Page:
In article <9305281854.AA14351 at net.bio.net>, MCCAINKW at DUVM.BITNET (Kate) writes:
> Nothing special comes immediately to my mind with respect to counts of
> women's publications, society memberships, etc. with the exception of two
I am collaborating with a colleague (Donna Holmes) on a study of
conference presentations within the Animal Behaviour Society, a
professional society for those interested in animal behaviour. We have
coded 10 years of abstracts for a variety of variables, resulting in a
huge data set. It's not publications, but it's probably closer to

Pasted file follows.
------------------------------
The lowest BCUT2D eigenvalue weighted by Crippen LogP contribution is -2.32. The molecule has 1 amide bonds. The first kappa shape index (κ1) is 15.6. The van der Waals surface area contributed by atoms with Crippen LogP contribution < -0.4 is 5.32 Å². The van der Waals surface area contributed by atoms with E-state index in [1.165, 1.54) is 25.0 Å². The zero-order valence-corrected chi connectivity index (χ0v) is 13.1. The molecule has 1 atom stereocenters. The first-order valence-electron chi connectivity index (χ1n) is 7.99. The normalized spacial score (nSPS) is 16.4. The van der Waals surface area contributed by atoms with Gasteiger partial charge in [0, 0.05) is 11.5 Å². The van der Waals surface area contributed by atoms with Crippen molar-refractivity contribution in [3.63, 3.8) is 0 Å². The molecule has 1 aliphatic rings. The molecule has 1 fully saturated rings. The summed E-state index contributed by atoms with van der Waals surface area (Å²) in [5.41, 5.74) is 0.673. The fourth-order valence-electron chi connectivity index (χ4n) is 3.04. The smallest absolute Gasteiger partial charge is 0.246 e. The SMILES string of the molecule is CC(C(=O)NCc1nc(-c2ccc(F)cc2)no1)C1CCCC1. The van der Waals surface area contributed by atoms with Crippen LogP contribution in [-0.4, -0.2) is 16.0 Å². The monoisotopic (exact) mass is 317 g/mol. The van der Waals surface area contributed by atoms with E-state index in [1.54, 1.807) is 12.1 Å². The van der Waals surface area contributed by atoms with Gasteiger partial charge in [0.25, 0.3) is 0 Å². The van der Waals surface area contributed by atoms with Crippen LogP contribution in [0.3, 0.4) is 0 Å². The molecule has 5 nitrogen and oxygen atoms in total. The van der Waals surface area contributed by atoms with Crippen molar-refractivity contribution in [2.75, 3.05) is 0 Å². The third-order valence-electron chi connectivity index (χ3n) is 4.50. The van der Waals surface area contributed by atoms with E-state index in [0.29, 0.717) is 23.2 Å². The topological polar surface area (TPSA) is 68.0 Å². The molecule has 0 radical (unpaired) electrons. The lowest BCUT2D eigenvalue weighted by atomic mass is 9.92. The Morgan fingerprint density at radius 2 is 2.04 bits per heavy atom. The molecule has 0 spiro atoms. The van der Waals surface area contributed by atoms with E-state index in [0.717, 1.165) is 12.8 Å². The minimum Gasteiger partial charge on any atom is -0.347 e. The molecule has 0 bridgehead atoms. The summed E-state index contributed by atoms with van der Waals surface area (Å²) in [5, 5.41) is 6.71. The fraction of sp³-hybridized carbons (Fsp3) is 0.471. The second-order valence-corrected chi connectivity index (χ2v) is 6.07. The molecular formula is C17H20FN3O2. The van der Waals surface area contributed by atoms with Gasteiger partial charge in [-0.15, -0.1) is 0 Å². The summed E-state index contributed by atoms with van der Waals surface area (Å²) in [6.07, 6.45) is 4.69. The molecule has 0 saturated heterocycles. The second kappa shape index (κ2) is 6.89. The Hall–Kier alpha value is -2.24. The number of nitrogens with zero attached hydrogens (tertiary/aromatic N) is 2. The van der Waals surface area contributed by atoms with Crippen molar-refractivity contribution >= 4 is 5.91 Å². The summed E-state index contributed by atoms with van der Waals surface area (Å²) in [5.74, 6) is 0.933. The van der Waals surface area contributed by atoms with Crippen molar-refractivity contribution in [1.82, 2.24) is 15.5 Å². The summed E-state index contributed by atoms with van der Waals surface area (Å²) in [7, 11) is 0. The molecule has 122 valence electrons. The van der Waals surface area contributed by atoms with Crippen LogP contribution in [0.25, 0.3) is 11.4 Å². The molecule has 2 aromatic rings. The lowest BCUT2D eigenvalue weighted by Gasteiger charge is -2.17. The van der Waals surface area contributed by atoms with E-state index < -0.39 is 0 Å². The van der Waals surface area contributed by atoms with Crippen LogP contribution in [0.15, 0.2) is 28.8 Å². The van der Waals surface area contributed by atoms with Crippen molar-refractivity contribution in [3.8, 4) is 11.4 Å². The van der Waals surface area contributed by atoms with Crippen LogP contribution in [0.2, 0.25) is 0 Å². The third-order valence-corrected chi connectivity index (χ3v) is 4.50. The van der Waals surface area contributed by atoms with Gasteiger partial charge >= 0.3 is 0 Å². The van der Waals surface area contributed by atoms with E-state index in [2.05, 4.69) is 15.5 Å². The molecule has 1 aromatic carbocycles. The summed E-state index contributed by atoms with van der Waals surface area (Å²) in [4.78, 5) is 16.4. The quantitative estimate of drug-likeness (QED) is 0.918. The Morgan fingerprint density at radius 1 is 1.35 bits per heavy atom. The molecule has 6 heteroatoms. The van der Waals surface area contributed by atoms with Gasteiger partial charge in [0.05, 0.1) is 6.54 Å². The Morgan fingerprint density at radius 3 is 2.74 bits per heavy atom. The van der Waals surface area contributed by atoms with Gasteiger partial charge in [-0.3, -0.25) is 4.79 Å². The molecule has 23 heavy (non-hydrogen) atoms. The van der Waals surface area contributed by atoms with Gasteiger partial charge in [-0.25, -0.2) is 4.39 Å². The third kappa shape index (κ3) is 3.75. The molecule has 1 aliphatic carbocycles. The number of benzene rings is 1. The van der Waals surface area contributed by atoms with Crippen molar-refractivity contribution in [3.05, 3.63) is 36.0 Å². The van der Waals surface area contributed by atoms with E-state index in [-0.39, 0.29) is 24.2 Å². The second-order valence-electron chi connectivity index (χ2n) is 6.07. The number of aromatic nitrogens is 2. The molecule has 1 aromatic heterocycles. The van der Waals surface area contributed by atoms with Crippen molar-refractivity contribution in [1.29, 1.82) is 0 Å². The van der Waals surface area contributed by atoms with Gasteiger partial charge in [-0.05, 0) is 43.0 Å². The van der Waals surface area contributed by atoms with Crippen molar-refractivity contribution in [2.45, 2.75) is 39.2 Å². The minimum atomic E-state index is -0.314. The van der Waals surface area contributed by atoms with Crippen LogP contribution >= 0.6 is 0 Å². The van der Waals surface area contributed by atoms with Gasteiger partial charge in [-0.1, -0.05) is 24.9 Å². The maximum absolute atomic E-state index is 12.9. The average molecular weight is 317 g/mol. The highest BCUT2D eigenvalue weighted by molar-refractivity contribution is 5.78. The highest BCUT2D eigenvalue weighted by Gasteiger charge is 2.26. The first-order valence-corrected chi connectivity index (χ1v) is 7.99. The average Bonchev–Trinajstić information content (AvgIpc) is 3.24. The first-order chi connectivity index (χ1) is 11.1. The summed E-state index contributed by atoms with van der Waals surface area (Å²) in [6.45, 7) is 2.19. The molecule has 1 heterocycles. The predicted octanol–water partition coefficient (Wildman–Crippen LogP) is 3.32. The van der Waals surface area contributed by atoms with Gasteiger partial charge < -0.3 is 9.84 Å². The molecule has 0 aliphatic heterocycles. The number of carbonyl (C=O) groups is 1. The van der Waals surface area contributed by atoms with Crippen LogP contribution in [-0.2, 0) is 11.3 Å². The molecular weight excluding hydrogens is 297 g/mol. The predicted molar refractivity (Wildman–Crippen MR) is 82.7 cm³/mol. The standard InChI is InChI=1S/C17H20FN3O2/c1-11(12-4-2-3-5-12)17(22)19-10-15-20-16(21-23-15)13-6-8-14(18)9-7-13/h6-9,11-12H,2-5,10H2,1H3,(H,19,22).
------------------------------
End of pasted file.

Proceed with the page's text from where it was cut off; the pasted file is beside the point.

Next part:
research interests than published papers, to the extent that there are
intervening variables between the research and writing it up. And the
nice thing about animal behaviour is that there are a lot of a priori
hypotheses about what men and women might find interesting. About 35%
of first authors are female within our data set, and that reflects the
society membership as a whole.
The data have been partially analysed, and the manuscript writing is also
I didn't see the original posting; is this of interest?
Chris Hitchcock clh at vax.ox.ac.uk
EGI, Dept of Zoology
South Parks Road formerly: chris at psych.toronto.edu
Oxford OX1 3PS Still reading UseNet
ENGLAND for the signatures.